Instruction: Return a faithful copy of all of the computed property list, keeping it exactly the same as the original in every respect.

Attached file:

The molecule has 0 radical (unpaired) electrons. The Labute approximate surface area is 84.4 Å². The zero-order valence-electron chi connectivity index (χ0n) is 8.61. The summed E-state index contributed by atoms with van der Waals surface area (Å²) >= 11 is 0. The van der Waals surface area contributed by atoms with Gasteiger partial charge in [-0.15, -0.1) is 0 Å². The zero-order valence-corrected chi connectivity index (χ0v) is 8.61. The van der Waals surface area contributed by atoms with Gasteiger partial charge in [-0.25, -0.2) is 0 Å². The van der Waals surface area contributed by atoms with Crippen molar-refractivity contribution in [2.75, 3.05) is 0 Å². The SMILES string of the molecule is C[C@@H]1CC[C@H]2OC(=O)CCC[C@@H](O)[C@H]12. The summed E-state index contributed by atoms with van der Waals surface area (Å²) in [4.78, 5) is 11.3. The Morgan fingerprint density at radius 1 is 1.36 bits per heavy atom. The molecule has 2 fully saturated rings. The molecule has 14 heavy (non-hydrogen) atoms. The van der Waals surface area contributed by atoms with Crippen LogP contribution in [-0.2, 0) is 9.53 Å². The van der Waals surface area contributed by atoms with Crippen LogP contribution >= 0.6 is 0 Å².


The molecule has 0 radical (unpaired) electrons. The Labute approximate surface area is 84.4 Å². The zero-order valence-electron chi connectivity index (χ0n) is 8.61. The summed E-state index contributed by atoms with van der Waals surface area (Å²) >= 11 is 0. The van der Waals surface area contributed by atoms with Gasteiger partial charge in [-0.15, -0.1) is 0 Å². The zero-order valence-corrected chi connectivity index (χ0v) is 8.61. The van der Waals surface area contributed by atoms with Gasteiger partial charge in [-0.25, -0.2) is 0 Å². The van der Waals surface area contributed by atoms with Crippen molar-refractivity contribution in [2.75, 3.05) is 0 Å². The SMILES string of the molecule is C[C@@H]1CC[C@H]2OC(=O)CCC[C@@H](O)[C@H]12. The summed E-state index contributed by atoms with van der Waals surface area (Å²) in [4.78, 5) is 11.3. The Morgan fingerprint density at radius 1 is 1.36 bits per heavy atom. The molecule has 2 fully saturated rings. The molecule has 14 heavy (non-hydrogen) atoms. The van der Waals surface area contributed by atoms with Crippen LogP contribution in [-0.2, 0) is 9.53 Å². The van der Waals surface area contributed by atoms with Crippen LogP contribution >= 0.6 is 0 Å².